What is Sidereal Astrology?
Ancient astrology was based on an observed connection between the presence of certain bright "marker stars," such as Sirius and Regulus, in the night sky and the personalities of people who were born at that time of year. These “marker stars” became associated with the constellations which they were located within. Since the apparent motion between stars is extremely slow (1 degree every 120,000 years), these constellations provide a relatively fixed frame of reference against which to measure the movement of planets (the “wanderers”). Sidereal, by the way, literally means “star” or “constellation,” so sidereal astrology is astrology that is based on marker stars.
Many people don’t realize that the dates for each zodiacal sign commonly used in tropical, or “western” astrology no longer correspond to when those constellations are visible in the sky! For example, we define a “Virgo” as being someone born between 8/23 and 9/22. However, the truth is tat the constellation Virgo will not be overhead until around 9/17! How did these dates get so far out of sync with the constellations?
In the third century, the constellation Aries happened to be roughly aligned with the spring equinox. Scholars today debate the process by which the equinox subsequently became confused with the start of Aries. Some feel that the equinox was simply easier to measure for the common man; others claim that the Greeks misinterpreted ancient Egyptian and Babylonian records. Either way, over time western people began to automatically measure 0 degrees Aries from the spring equinox, and count off the subsequent signs from there.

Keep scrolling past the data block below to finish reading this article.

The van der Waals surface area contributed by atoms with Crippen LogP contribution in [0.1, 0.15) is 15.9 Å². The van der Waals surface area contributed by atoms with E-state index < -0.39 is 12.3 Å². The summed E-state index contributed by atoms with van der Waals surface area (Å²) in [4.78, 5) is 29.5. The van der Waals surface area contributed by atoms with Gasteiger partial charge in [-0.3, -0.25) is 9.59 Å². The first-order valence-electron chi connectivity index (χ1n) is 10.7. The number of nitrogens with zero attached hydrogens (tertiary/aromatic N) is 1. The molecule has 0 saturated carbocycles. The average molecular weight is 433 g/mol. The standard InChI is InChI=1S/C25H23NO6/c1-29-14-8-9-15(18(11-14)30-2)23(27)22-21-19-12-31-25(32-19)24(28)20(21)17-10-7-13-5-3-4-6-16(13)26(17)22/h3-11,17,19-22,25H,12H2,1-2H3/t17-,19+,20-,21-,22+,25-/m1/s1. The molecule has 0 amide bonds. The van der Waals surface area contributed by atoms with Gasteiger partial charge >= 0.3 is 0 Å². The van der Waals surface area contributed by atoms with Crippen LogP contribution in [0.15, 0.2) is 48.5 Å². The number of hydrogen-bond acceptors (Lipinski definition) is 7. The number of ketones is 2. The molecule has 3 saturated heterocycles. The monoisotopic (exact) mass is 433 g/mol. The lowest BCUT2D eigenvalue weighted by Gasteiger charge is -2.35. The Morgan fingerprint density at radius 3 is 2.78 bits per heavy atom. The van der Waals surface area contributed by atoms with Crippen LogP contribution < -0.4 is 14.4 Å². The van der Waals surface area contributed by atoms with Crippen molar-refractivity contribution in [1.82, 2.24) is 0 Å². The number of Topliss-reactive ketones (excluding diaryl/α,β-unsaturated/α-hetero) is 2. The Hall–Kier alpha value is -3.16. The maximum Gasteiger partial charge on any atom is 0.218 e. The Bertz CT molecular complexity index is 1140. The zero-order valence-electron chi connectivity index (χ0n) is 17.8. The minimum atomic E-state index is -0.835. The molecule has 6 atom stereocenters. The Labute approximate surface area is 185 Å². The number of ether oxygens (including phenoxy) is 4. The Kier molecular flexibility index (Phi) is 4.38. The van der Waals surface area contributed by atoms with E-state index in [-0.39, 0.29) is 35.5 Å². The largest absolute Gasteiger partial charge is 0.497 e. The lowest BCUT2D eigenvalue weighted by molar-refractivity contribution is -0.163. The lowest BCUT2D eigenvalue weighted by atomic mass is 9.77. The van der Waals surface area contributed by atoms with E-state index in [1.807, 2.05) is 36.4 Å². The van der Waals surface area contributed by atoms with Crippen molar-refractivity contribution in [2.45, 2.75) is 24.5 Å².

So, what’s the problem? Well, the equinox is not in fact “fixed” in the same way the stars are. In fact, the equinoxes “process” (or move backward) through the ecliptic plane of constellations by one degree every 71.5 years. This is why we correct our calendar by adding one day to the year every 4th “leap” year, so that the equinox and our seasons don’t get out of sync. However, since there has been no similar correction made to the tropical zodiacal attributions, over hundreds of years the “0 degrees Aries” of western astrology has moved up by 24 degrees, into the period when Pisces is actually still overhead. I say that this is true in “western” astrology because easterners never adopted the false equinox demarcation. This is why sidereal astrology is sometimes called “Hindu astrology,” after the major system of the east.
Even with the sidereal astrology, there are different measuring systems, although the effective differences between these systems are quite small. For example, Cyril Fagan, who revived sidereal astrology in modern times, chose to use Spica (in Virgo) as his key measuring point, while MacGregor Mathers used Regulus (in Leo) for all Golden Dawn work. Since the relative distance between these stars changes so incredibly slowly over time the marker star chosen is of little consequence in terms of measuring sidereal time.
To convert to sidereal astrology for use in magic (as recommended by Mathers), you can either subtract 24 degrees from the measure shown on a tropical astrology calendar, bearing in mind that you will probably drop back a sign, or else you can add six degrees to tropical longitudes and just subtract a sign. Or you can use the chart below to show the approximate current starting date for each sign
Note that Pisces is listed first since the spring equinox
now occurs therein (at about 5-1/3 degrees Pisces). Hence, at this time
we are still in the Age of Pisces as determined by the occurrence of the
spring equinox in the constellation Pisces.